# The emergence of cooperation in evolutionary systems

This paper tackles the apparently paradoxical emergence of cooperation patterns under evolutionary dynamics.
Why do we observe seemingly altruistic behavior in systems where organisms compete for resources and only the fittest thrive (the so called survival of the fittest)?
Classical solutions propose a net fitness gain from collaboration. The authors seek to explain this gain through the analysis of the time-average growth rate for the fitness of the collaborating organisms.

Consider a species in their transition from single cell to multicellular organisms. This change occurs when cells agglomerate and begin sharing nutrients through common membranes, increasing their biomass. Entities with more biomass come to dominate the environment and generate more of themselves.

The paper proposes the following dynamics for the system: - entities gain biomass according to an Itô diffusion process, where the change in biomass for entity $$x_i$$ is:

$d x_i = x_i(\mu dt + \sigma d \mathit{W_i})$

where $$\mu$$ is the drift, $$\sigma$$ the volatility and $$\mathit{W_i}$$ is a Wiener process. - the growth rate over time $$T$$ is defined as

$g(x_i, T) \equiv \frac{1}{T} \ln{\Big( \frac{x_i(T)}{x_i(0)} \Big)}$

## Cooperation protocol

The baseline model consists of $$N$$ non-cooperating entities $$x_i$$. This system is compared to one where a mutation is introduced that hardwires cooperation into the entities. The cooperators, hence referred to as $$y_i$$, pool resources and then share them equally.

The growth phase is the same for all entities in both systems (cooperators and non-cooperators)

$\Delta x_i(t) = x_i(t)(\mu \Delta t + \sigma \xi_i \sqrt{\Delta t})$

where $$\xi_i$$ are iid variates with $$\xi_{i} \sim \mathcal{N}(0,1)$$

Then there is a cooperating phase, and the cooperators’ biomass at time $$t + \Delta t$$ is given by

$y_{i}(t+\Delta t)=\frac{1}{N} \sum_{j=1}^{N}\left(y_{j}(t)+\Delta y_{j}(t)\right)=y_{i}(t)+\frac{1}{N} \sum_{j=1}^{N} \Delta y_{j}(t)$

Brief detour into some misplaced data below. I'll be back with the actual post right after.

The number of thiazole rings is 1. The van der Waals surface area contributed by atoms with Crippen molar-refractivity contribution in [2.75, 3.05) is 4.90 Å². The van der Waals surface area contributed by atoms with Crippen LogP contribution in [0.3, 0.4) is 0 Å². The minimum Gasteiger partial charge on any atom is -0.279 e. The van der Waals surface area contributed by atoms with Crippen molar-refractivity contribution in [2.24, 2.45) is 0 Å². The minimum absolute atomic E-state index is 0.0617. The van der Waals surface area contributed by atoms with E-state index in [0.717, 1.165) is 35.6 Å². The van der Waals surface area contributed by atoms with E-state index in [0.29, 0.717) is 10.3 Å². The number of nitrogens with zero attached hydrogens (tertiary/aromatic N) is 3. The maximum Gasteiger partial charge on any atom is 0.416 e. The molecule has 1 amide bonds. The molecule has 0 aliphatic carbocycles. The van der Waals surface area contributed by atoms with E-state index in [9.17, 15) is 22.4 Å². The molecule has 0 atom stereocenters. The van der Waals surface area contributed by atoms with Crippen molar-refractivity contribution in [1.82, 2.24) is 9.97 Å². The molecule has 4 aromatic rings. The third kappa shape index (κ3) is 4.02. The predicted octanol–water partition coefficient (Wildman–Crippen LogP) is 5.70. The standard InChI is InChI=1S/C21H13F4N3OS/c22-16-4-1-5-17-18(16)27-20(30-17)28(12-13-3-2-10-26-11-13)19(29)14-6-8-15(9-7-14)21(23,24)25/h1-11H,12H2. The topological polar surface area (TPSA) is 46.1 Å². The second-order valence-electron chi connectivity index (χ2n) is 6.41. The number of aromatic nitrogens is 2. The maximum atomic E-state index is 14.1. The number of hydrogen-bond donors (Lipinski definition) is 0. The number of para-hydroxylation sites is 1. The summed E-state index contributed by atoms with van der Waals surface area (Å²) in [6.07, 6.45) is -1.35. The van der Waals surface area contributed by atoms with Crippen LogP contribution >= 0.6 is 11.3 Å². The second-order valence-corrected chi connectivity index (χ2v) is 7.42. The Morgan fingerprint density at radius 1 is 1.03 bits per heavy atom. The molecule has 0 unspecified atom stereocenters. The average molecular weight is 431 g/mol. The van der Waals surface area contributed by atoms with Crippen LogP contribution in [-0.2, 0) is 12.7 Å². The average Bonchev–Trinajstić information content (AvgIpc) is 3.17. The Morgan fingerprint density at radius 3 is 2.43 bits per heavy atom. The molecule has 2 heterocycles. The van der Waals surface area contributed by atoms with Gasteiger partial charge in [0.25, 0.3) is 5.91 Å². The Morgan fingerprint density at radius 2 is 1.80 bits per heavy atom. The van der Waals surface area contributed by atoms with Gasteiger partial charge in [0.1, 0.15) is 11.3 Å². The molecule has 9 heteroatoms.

## Analysis of the system

From the point of view of ensamble averaging, given identical initial biomasses $$x_i(0) = y_i(0)$$ we have

$\left\langle x_{i}(t)\right\rangle = \left\langle y_{i}(t)\right\rangle = x_{i}(0) \exp (\mu t)$

Moreover, in a cooperating pair, the entity with higher initial biomass could increase its expectation value by breaking off the cooperation.

The answer to the paradox comes when the system is viewed from the time-averaging perspective. The authors show that non-cooperators grow at

$\overline{g}\left(x_{i}\right)=\mu-\sigma^{2} / 2$

whereas cooperators grow at

$\overline{g}\left(y^{(N)}\right)=\mu-\frac{\sigma^{2}}{2 N}$

where

$$$\overline{g}\left(y^{(N)}\right)-\overline{g}\left(x_{i}\right)=\frac{\sigma^{2}}{2}\left(1-\frac{1}{N}\right) \\ \overline{g}\left(y^{(N)}\right) > \overline{g}\left(x_{i}\right) ,\, N > 1$$$

## Plots

Figure 2 from Peters’ and Adamou’s paper shows the expectation value and growth rate for non colaborating and for $$N = 2$$ colaborating entities. Typical trajectories for two non-cooperating (green) entities and for the corresponding cooperating unit (blue) on a logarithmic vertical scal (Peters & Adamou, 2018).

As the authors point out:

In a very literal mathematical sense the whole, $$y_1(t)+y_2(t)$$, is more than the sum of its parts, $$x_1(t) + x_2(t)$$. The algebra of cooperation is not merely that of summation.

Next we’ll visualize how the total biomass grows for systems of cooperating vs non-cooperating entities with populations $$N \in \{2, 3, 4, 5\}$$.

For this, we’ll build generators that produce an array of biomasses for each time step.

Simulation of the total biomass growth for cooperating vs non-cooperating entities with different populations.